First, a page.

• by FreonTrip (694097)

        Seconding this - on less than a 50 MHz 486 with VLB video Duke Nukem 3D chugged badly. It ran pretty effortlessly on a friend's 133 MHz 486, as I recall, and on my Pentium 90 it was bearable at 640x480 when I used the SciTech Display Doctor.

        Christ, that was a long time ago...

      • I mostly played duke 3d on my DX4-75 laptop with 36MB ram when I was in college and that rocked (and now I feel old). That machine also could manage Quake but it wasn't anything impressive and pretty low res. Before that it was duke 3d on a DX2-66 with 32MB ram and that was still pretty good.
      • Since Duke3D has been open sourced running it natively seems a better idea, especially on something without excess CPU power like the Pi.

  • In fact, Duke needed minimum a 66MHz 486 (or was that Shadow Warrior?)

    And you'd only be able to run DOOM in low-detail mode emulating a 20MHz 486, as a 33 MHz 386 could barely run it.

    • by drinkypoo (153816)

      And you'd only be able to run DOOM in low-detail mode emulating a 20MHz 486, as a 33 MHz 386 could barely run it.

      I could play Quake fluidly at 512x384 on my 33 MHz 486. Doom would run perfectly at normal res. Duke ran just fine at low res as well. You're full of crap.

      • by sjwt (161428)

        Or more to the point,
        Its more likely he didn't optimise his Autoexec.bat and config.sys

        I could usually clear a good 50-120K out of lower memory and tweak a few things around much better them memaker could..

        Lots of old DOS tricks that I am sure I would have little to no chance of remembering these days..

      • by ledow (319597)

        Really?

        http://www.youtube.com/watch?v=KbcFvUOGA44 [youtube.com]

        I doubt it. And Duke3D would be closer but still quite bad. Either you and I have different definitions of playable, or the OP isn't the one full of crap

        Hell, you'd be lucky to do 320x240 in Quake with that processor, and the min spec was a Pentium (that was widely advertised at the time, had been out for three years, and was widely condemned as being a "high" system requirement for a game at the time).

        I have seen Doom run on a 25Mhz 386. It *was* playable

        • While the min spec for Quake was a Pentium it could run on a 486 DX4, I did it and while playable it wasn't what I would call a good experience. I didn't get my ass handed to me in death match but I was never very good because of the lag. At that time there seemed to be a number of pieces of software that was min speced for a Pentium that would run on a DX4 without issue. The CD burner I had claimed a similar thing but I never had problems with it on that DX4.
      • by Hatta (162192)

        You are misremembering. I benchmarked my 486 DX2/66 on DOOM just last year, and got about 28-25fps depending on configuration. And that falls in line with published benchmarks. At half the CPU speed, you're looking at 15FPS tops, which can't be described by anyone as "fluid".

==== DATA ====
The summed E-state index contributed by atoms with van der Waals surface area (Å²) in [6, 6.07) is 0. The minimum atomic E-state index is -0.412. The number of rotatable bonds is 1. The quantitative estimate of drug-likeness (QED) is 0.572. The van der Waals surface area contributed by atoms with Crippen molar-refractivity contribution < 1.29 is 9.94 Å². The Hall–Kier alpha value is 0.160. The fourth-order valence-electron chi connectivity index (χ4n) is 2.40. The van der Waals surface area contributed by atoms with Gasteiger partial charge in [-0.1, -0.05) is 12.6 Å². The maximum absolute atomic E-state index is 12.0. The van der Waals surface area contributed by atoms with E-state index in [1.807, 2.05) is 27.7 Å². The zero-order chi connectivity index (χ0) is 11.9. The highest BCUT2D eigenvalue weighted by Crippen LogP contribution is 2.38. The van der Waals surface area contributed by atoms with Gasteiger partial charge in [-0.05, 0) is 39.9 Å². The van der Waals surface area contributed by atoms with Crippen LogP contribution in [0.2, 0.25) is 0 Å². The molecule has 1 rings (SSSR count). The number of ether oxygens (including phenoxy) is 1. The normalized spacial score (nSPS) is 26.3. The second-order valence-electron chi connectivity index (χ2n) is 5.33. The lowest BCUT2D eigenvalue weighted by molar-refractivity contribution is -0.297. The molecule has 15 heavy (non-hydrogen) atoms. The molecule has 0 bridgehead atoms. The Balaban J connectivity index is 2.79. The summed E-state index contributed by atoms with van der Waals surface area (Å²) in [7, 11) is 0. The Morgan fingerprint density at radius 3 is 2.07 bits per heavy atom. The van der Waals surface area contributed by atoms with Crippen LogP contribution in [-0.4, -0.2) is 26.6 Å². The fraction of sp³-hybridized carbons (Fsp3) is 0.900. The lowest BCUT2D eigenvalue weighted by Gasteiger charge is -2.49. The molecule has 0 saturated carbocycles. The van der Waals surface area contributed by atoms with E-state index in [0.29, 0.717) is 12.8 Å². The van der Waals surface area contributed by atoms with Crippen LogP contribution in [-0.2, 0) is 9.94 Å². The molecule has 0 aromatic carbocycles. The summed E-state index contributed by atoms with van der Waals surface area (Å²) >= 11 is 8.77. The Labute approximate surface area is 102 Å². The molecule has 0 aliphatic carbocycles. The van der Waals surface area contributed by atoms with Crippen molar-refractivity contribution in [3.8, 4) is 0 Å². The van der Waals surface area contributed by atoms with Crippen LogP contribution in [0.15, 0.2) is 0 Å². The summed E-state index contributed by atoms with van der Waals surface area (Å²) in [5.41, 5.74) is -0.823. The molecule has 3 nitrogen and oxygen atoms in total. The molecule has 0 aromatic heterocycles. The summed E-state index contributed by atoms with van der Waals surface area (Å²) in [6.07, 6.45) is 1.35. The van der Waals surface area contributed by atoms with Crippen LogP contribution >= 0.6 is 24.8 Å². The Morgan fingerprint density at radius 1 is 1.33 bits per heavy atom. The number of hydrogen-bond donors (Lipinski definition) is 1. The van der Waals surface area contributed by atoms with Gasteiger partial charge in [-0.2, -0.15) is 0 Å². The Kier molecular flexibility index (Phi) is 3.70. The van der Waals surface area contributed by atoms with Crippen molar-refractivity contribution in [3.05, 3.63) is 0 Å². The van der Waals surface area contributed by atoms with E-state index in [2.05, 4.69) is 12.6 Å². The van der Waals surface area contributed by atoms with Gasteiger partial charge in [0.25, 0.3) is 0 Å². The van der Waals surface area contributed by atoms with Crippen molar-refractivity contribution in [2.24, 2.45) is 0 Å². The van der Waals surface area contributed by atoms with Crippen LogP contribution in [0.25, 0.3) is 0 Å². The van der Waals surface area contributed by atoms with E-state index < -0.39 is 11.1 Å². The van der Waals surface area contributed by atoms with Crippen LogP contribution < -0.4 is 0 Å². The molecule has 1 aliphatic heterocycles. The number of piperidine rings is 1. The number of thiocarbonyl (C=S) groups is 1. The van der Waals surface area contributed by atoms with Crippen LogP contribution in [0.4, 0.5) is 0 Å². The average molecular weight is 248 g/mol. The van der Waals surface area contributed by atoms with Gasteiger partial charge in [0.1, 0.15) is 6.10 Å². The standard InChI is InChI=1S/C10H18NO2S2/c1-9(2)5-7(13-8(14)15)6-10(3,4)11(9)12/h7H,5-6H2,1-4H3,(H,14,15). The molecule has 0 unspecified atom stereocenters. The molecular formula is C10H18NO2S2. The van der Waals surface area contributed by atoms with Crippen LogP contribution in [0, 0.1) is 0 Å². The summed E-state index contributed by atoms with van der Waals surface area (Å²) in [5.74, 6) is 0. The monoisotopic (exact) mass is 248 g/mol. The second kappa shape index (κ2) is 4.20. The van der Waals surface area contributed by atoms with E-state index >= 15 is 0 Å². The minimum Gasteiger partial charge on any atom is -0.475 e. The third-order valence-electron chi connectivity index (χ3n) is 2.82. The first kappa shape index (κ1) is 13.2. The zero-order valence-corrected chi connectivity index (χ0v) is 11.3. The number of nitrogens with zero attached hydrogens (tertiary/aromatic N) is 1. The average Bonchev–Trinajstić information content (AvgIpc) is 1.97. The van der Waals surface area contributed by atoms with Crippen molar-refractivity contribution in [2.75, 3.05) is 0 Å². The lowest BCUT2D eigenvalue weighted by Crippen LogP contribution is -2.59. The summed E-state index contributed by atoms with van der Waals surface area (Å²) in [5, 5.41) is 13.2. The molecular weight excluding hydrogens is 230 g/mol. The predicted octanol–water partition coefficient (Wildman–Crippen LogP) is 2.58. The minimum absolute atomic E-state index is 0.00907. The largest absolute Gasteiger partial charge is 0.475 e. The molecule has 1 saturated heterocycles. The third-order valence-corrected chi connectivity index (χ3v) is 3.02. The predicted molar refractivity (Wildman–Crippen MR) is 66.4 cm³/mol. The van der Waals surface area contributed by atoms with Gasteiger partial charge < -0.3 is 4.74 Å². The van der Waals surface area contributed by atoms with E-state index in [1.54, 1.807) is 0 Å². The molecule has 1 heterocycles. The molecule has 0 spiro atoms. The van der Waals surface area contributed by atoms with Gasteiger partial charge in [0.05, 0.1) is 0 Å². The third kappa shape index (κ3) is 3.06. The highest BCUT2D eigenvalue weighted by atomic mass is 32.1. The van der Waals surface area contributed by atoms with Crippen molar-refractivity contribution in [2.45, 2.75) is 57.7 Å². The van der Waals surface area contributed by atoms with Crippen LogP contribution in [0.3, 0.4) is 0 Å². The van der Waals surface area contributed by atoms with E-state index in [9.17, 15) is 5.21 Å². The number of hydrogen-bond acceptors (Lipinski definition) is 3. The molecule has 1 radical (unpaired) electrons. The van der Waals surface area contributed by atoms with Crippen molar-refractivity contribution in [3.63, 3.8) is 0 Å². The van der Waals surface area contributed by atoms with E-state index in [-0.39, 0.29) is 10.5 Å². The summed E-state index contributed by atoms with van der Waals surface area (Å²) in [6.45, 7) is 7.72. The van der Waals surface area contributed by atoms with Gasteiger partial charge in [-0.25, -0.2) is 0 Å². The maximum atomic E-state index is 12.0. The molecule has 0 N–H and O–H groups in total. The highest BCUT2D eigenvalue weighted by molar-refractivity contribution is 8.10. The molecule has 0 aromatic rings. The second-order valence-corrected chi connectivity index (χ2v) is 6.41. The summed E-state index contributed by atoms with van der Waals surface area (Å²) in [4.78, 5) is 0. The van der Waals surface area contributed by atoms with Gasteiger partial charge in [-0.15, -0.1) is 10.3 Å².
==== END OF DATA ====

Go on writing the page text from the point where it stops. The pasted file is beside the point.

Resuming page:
And that's just talking about DOOM. Quake makes heavy use of the Pentium's FPU, so you'd get much worse performance on a 486, even if it were clocked the same as the pentium.

        • by drinkypoo (153816)

          You are misremembering. I benchmarked my 486 DX2/66 on DOOM just last year, and got about 28-25fps depending on configuration.

          That is not a 486DX33.

          At half the CPU speed, you're looking at 15FPS tops, which can't be described by anyone as "fluid".

          Not true. The clock-doubled processors didn't have any more bus bandwidth.

          And that's just talking about DOOM. Quake makes heavy use of the Pentium's FPU, so you'd get much worse performance on a 486, even if it were clocked the same as the pentium.

          That's why I had to play at sub-VGA resolution. Sure, the frame rate would drop when playing 16-player quakeworld and everyone was launching explosive stuff and firing lightning, but so what? I was playing on a modem anyway. Today we all expect high frame rates, but back then it wasn't unusual to deal with some low frame rates. Ever play Marathon on a Mac II, e.g. an si? Every so often that game went into full po

      • by FreonTrip (694097)
        With respect, I think you're misremembering things. Doom I can almost believe, but busy scenes would still give it an occasional hiccup. Duke might have given playable framerates if you used its abominably ugly "low detail" mode in 320x200. But Quake was very unforgiving - you'd be lucky to manage 512x384 on a then-scalding Pentium Pro 150 with a decent video card. The included TECHINFO.TXT file warned that id Software wouldn't accept bug reports about slow performance on 486 chips. It just wasn't desi
    • by scorp1us (235526)

      Having had LAN parties that long ago. (yeap) I can say my 486DX2/66 was able to run Doom fine. However my friends's 486DX/33 was noticeably slower, around 15FPS. Castle Wolfenstien was doable on a '33 though.

    • I distinctly remember playing Doom on a 33 MHz 386 in normal mode with no problems whatsoever.

      Duke3D now, yeah...

  • by Phrogman (80473)

    Does this mean it would run OS/X as well? I mean, I must have hung onto that stack of install floppies for a reason right? I just can't bring myself to throw it all away.... :P

  • Dosbox, an emulation of both the 16-bit x86 chip and DOS, has been around for years and is aimed at running old games. Dosbox has been ported to just about everything under the sun in recent years including my phone.